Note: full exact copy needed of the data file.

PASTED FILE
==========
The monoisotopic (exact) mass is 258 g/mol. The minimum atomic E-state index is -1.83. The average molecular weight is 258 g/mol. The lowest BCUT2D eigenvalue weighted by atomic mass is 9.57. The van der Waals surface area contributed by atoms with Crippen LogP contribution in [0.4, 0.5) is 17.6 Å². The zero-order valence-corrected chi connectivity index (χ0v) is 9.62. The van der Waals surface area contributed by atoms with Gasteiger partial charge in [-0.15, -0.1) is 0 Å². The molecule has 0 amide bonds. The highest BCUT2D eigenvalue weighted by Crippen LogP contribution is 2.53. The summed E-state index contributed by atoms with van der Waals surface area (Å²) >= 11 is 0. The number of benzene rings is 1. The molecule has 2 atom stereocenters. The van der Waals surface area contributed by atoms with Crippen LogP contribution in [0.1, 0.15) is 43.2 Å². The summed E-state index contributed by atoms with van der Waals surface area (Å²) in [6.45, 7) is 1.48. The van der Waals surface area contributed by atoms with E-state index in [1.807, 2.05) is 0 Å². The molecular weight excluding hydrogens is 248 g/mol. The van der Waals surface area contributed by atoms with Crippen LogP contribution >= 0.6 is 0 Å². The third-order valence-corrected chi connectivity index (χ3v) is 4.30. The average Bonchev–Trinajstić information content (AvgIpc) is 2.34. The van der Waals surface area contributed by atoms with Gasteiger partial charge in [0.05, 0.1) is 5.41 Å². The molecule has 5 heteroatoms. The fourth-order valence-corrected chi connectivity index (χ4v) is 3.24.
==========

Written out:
The monoisotopic (exact) mass is 258 g/mol. The minimum atomic E-state index is -1.83. The average molecular weight is 258 g/mol. The lowest BCUT2D eigenvalue weighted by atomic mass is 9.57. The van der Waals surface area contributed by atoms with Crippen LogP contribution in [0.4, 0.5) is 17.6 Å². The zero-order valence-corrected chi connectivity index (χ0v) is 9.62. The van der Waals surface area contributed by atoms with Gasteiger partial charge in [-0.15, -0.1) is 0 Å². The molecule has 0 amide bonds. The highest BCUT2D eigenvalue weighted by Crippen LogP contribution is 2.53. The summed E-state index contributed by atoms with van der Waals surface area (Å²) >= 11 is 0. The number of benzene rings is 1. The molecule has 2 atom stereocenters. The van der Waals surface area contributed by atoms with Crippen LogP contribution in [0.1, 0.15) is 43.2 Å². The summed E-state index contributed by atoms with van der Waals surface area (Å²) in [6.45, 7) is 1.48. The van der Waals surface area contributed by atoms with E-state index in [1.807, 2.05) is 0 Å². The molecular weight excluding hydrogens is 248 g/mol. The van der Waals surface area contributed by atoms with Crippen LogP contribution >= 0.6 is 0 Å². The third-order valence-corrected chi connectivity index (χ3v) is 4.30. The average Bonchev–Trinajstić information content (AvgIpc) is 2.34. The van der Waals surface area contributed by atoms with Gasteiger partial charge in [0.05, 0.1) is 5.41 Å². The molecule has 5 heteroatoms. The fourth-order valence-corrected chi connectivity index (χ4v) is 3.24.